Even the smallest information technology (IT) department needs a software
process that project teams can follow and tailor; larger IT departments may need
several different processes, typically one base process for each category of
project that they work on. In the
Rational Unified Process (RUP), these base
processes can be described by organization-level development cases; the effort
of creating and supporting them is encompassed by the Software Process
Improvement (SPI) discipline of the Enterprise Unified ProcessTM
(EUP). On agile teams the process is developed more organically, the team
will often start with an
agile life cycle and then evolve the process on their own throughout a
project. For RUP teams the SPI discipline extends the RUP Environment discipline. As with many other
enterprise management disciplines, the difference is one of scope: the
Environment discipline is concerned with the process configuration for a
specific project, while the SPI discipline addresses process configuration for
the entire organization. For agile teams, perhaps following
Disciplined Agile Delivery (DAD)
or even Scrum, the SPI discipline provides insight
into how to share process improvements across teams.
Table of Contents
- Process need assessment
- Process tailoring
- Process creation
- Process deployment
- Supporting project teams
The workflow diagram for the SPI discipline
is depicted in Figure 1 and the activities, roles, and artifacts which
comprise the SPI discipline are depicted in the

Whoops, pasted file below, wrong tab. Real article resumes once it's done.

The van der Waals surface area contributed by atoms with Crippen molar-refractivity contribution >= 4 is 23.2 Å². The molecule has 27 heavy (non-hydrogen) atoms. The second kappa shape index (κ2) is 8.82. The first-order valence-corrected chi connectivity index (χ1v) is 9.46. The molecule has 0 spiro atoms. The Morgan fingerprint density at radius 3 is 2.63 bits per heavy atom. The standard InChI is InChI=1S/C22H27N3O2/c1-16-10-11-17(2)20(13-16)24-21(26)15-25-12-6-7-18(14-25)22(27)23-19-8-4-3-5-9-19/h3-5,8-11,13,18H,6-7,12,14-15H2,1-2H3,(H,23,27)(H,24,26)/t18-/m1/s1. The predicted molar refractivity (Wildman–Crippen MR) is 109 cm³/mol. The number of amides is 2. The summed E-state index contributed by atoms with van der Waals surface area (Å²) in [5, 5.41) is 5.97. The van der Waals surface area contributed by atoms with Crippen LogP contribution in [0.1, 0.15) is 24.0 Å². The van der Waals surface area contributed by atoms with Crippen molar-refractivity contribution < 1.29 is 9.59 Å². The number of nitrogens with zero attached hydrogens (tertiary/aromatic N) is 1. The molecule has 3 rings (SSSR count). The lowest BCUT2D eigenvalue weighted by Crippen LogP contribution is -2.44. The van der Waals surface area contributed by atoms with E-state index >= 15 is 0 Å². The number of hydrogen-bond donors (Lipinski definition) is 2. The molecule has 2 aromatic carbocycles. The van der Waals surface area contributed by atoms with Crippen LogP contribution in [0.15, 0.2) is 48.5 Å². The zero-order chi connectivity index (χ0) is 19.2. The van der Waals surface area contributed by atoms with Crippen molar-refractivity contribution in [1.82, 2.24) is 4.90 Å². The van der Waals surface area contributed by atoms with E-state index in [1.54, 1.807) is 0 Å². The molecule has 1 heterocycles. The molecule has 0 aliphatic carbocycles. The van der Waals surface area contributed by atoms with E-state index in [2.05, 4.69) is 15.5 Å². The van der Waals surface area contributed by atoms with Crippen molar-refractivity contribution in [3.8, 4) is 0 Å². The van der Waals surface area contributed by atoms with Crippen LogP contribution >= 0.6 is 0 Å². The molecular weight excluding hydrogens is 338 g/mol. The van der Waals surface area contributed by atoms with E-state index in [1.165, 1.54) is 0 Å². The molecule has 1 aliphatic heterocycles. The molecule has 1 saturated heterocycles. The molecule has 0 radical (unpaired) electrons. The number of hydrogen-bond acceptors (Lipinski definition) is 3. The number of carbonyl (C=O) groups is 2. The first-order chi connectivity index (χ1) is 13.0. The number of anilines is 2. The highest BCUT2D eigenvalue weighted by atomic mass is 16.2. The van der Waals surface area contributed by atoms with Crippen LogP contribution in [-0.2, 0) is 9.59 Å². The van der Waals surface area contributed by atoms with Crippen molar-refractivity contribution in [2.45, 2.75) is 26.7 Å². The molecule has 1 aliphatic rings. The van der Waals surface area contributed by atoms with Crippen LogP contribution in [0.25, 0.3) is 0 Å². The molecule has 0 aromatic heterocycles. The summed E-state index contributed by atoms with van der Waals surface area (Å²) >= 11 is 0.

amalgamated workflow diagram of Figure 2.
Note that important message of this discipline is that in order for it to
succeed your organization must be as agile as possible: it is possible for
enterprise-level professionals, including process engineers, to work in an agile
manner, but they must choose to do so and be allowed to do so.
Figure 1. The Software Process Improvement
Figure 2. The amalgamated workflow diagram for the
It's crucial to recognize that the primary drivers for process improvement
are business-oriented: implementing a process for its own sake is a bad idea.
Process improvement is an enabler, not an end in itself. You must understand the
business goals of your organization in order to implement an effective
information technology (IT) process. For example, the goal of always being first
to market with new functionality will require a process with a different
emphasis than that of minimizing defects in a highly regulated industry. The
point is that you must start by determining your business needs.
You may find that your process-related needs are complicated and subtle:
different business units typically have different priorities, particularly in
mid-to-large size organizations. You must identify and prioritize these needs
and then choose to address them accordingly. How you approach this will depend
on many factors: Do you have global issues that need to be addressed: for
example, improved quality, faster time to market, or consistency: or are
individual business units needs paramount, such as the Research and Development
area's need for quick feedback? If the latter is the case, you may need a
tailored process for R&D that emphasizes quick feedback rather than low defects.
Important issues to consider:
- Process culture.
- Existing process expertise.
- Coordination across groups.
- Acceptance of change.